Installing Radiant Floor Heating
Written by Lee Wyatt (last updated August 13, 2021)
Don't you just hate to get up in the morning, or even get out of the shower, and find yourself dealing with a cold floor? What an absolutely horrid feeling to deal with. Well there is a solution for you, and that would be to install some radiant floor heating. Installing radiant floor heating while a time consuming project, is one that even a novice can accomplish. The main rule is to take your time, and be prepared to work hard.
Before you begin installing radiant floor heating, be aware that there are two methods that you can choose from. One is called the hydronic system, while the other uses an electrical mat. Of the two, the simplest to install is going to be the electrical mat system, and the one that will be discussed here. When installing either kind of radiant floor heating, make sure that you check with an electrician to make sure that your home's electrical grid can handle the new circuit that may be needed.
Keep one thing in mind as you begin installing radiant floor heating: not all kits will be installed the same way. The guidelines listed here are generalities only. Follow the directions of the manufacturer as closely as possible to ensure optimum performance.
- Electric mat radiant heat kit
- Electrician's tape
- Utility knife
- Staple gun
- Wire crimper
- Wire stripper
- Tinned copper sleeve
- Fire extinguisher (just in case)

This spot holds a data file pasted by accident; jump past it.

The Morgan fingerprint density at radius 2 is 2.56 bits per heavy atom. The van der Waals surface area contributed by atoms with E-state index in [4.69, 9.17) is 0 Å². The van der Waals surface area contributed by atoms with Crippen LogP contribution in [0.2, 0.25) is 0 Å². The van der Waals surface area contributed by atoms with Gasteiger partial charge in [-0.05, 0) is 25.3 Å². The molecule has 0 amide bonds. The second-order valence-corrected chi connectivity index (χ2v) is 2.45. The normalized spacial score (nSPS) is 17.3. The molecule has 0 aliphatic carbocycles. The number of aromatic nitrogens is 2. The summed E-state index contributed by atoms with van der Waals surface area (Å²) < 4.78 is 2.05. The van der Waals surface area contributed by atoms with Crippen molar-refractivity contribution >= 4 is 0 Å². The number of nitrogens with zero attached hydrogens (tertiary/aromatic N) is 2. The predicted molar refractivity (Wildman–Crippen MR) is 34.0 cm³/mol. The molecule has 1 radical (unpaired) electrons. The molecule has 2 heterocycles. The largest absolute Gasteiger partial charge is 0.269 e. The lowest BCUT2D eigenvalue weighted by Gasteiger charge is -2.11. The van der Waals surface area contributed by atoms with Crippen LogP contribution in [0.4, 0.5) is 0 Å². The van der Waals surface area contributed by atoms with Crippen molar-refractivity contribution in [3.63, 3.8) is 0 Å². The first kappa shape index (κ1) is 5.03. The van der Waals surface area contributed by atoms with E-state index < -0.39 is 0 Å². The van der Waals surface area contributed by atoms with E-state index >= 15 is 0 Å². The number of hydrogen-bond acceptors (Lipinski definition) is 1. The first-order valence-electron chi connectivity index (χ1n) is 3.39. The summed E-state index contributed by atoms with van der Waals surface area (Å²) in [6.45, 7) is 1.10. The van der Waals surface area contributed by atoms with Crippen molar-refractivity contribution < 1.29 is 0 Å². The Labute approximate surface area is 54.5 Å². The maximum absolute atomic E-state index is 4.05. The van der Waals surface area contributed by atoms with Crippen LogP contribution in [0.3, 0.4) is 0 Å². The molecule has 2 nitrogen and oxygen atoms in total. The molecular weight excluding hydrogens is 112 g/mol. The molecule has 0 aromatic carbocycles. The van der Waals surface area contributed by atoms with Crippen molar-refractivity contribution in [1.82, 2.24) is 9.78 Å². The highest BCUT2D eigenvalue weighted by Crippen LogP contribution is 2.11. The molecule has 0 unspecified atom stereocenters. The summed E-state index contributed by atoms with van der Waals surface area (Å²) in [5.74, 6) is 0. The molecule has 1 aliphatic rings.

- A friend to help
- Remove insulation. Use a utility knife and remove the insulation underneath your flooring. If you are installing radiant floor heating on a second story home this won't be a problem, though you will have to remove the ceiling from the floor underneath and then replace it when you are finished.
- Turn off electricity. Turn off the electricity to the area that you are working on, you do not want to be accidentally electrocuted while working on this project. Turn the power off at your breaker box and be sure to leave a note saying that it is to remain off.
- Unroll mat. Unroll the mat, and then cut it to length using regular scissors or a utility knife. Use a wire stripper to strip the wiring insulation off of one end of each of the two wires that run along the mat. The mat needs to be turned so that these stripped ends will face the power source. Have a friend hold the mat in place while you staple it to the floor joists on either side of the matting. Leave the final two feet of matting closest to the power source unattached for now so that you can work easier.
- Install the wiring. Stake the wire stripper and expose the wires from the power source. There should be a black one and a white one. Take the black wire and attach it to one of the exposed wires from the mat. Do this by placing a tinned copper sleeve and placing it over the end of the exposed wire at the end of the mat. Twist the exposed wiring from both wires together, and then slide the copper sleeve over the now joined wires. Use the crimper to crush the sleeve tightly over the wires. Wrap electricians tape over the copper sleeve, and ensure that there is no exposed wiring left. Repeat the process for the white wire as well.
- Test electricity. Turn the electricity back on to test the electrical work. Before you do this though have a friend with a fire extinguisher nearby just in case. Turn the heat on, and see how it works. If you see any sparks turn the power off immediately, and double check to make sure that there is no exposed wiring.
- Replace insulation. Replace all the insulation that you removed once all the mats are in place. Be sure that you leave enough distance between the insulation and electrical mats to reduce the risk of a fire. The manufacturer's directions should have the recommended distance listed.
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